Broken Deer – Polaraura Album Review

Broken Deer

Releasing an album means recording, mixing, mastering, and sharing a piece of yourself through music — and the way all that happens can be unbelievably revealing. In Broken Deer’s experimental, ghostly, and cassette-recorded fifth release, Polaraura, we get a unique window into Lindsay Dobbin’s musical temperament as well as her natural and spiritual concerns. At the same time breathlessly intimate and palpably alienating, Dobbin’s music invites external forces in while still keeping itself closed off, lending an interesting dichotomy to Polaraura‘s collection of fluctuating sounds and melodies.


“Along with songs of longing, sounds of the river, wolves, snow, wind, forest spirits, owls, and northern lights all appear on Polaraura. Moving from winter darkness, longing and hunger, to the insight and relief of spring, the one-track journey explores the wisdom of a northern landscape and how it might mirror a place within.” – Polaraura‘s Press Release

Acknowledging the setting in which Polaraura was created is crucial to appreciating it. Using analogue tape recorders in an off-the-grid cabin, Dobbin combines her own melodies and bare instrumentation with a myriad of collected sounds, both organic and seemingly otherworldly. Whistling, warbling, and whooshing sounds infiltrate the album, blurring the line between natural and unnatural so that it’s hard to tell where the ‘music’ ends and the ‘background noise’ begins. The ambient noise is sometimes turbulent — even distracting — as vibrating, buzzing, tinkling, and ringing sounds circle the album’s main melodies. At other times, it is peaceful, even desolate or eerily unearthly: the simple sound of the wind blowing through vacant lands or that of spirits communicating with each other. The album seems an experiment in recording, which comes off best, for example, at the end of “Part 3”, when the gradually accelerating piano part — warbling from the distortion of the tape recorder — becomes a rippling effect that turns into a flapping sound, and finally unravels into the conclusion.

Dobbin’s instrumentation throughout the album is careful and fragile-sounding. From the high-pitched, delicately-chosen piano melodies on “Part 4” to the rich, nostalgic guitar fingerpicking on “Part 1,” to her own childish and wholesome vocals throughout, Dobbin creates an alluring and elusive melodic thread for us to follow. Somewhat intriguingly distorted and out-of-tune throughout due to its use of tape recording, Polaraura‘s songs deliver an eerie, old-timey feel in the midst of the album’s experimentation. Dobbin occasionally strips everything away, drawing our focus onto the solitary sounds of nature — the wind blowing, the owl speaking, the wolf singing — which have a melody and regularity all their own. These stark moments serve the album’s melodic parts, which are also best when most accessible, such as during the satisfying opening of “Part 4” and the pleasing variations that occur on its piano melody.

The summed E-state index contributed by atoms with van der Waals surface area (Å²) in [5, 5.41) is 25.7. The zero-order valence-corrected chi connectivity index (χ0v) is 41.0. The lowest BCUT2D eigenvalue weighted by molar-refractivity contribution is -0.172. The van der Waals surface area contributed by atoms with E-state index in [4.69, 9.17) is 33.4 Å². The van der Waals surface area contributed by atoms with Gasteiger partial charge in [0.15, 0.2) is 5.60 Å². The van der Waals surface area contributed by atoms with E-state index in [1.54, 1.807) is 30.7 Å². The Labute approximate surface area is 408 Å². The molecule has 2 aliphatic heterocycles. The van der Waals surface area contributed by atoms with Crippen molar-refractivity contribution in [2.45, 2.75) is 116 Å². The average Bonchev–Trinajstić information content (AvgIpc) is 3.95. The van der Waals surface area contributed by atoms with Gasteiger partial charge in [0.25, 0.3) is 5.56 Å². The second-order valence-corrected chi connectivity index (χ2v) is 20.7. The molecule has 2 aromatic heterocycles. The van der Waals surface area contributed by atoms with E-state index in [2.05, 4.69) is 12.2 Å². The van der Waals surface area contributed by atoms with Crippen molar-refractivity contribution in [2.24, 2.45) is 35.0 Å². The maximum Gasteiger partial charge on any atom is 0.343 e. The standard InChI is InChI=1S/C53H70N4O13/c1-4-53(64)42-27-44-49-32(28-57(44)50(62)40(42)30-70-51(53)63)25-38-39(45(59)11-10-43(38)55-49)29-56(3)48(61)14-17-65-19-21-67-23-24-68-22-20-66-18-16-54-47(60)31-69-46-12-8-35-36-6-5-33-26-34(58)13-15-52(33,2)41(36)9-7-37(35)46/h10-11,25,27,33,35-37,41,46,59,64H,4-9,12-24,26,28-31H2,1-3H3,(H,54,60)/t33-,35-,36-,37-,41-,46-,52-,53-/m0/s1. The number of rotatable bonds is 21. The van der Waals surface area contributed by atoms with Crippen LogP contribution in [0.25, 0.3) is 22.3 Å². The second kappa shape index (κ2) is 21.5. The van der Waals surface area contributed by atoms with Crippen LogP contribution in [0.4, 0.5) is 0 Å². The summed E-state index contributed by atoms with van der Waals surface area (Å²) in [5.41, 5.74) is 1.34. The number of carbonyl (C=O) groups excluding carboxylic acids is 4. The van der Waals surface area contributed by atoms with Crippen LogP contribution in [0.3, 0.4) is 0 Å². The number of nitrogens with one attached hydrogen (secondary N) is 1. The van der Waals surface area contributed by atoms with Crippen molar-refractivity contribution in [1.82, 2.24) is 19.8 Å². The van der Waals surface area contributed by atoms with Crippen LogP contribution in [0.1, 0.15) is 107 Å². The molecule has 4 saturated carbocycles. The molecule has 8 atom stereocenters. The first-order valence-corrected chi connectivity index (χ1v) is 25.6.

The overall vitality of Polaraura lies in its invitation of external forces, and yet the album remains — in meaning — somehow hard to reach. By using tape recorders and embracing the ambient, spiritual, and natural noises around her, Dobbin encourages us to notice what she notices, to feel like we are where she is, and to want to be where she is. And yet we’re not quite there; during the third part of the album’s final track, “Part 5: Consumed / Wolf Song / I Want”, when Dobbin — the subject — should be closest, her vocals sound far away, grainy, and irregular, as if they were coming out of a crank-able music box. Undoubtedly a very personal, intimate, and direct way to record, Dobbin’s method on Polaraura also has the potential to distort or obscure her meaning.

And yet, the elusiveness of the album is intriguing, as it draws us around to wonder at the elements Dobbin hides or omits as much as at those she welcomes and shares.


Elizabeth Perry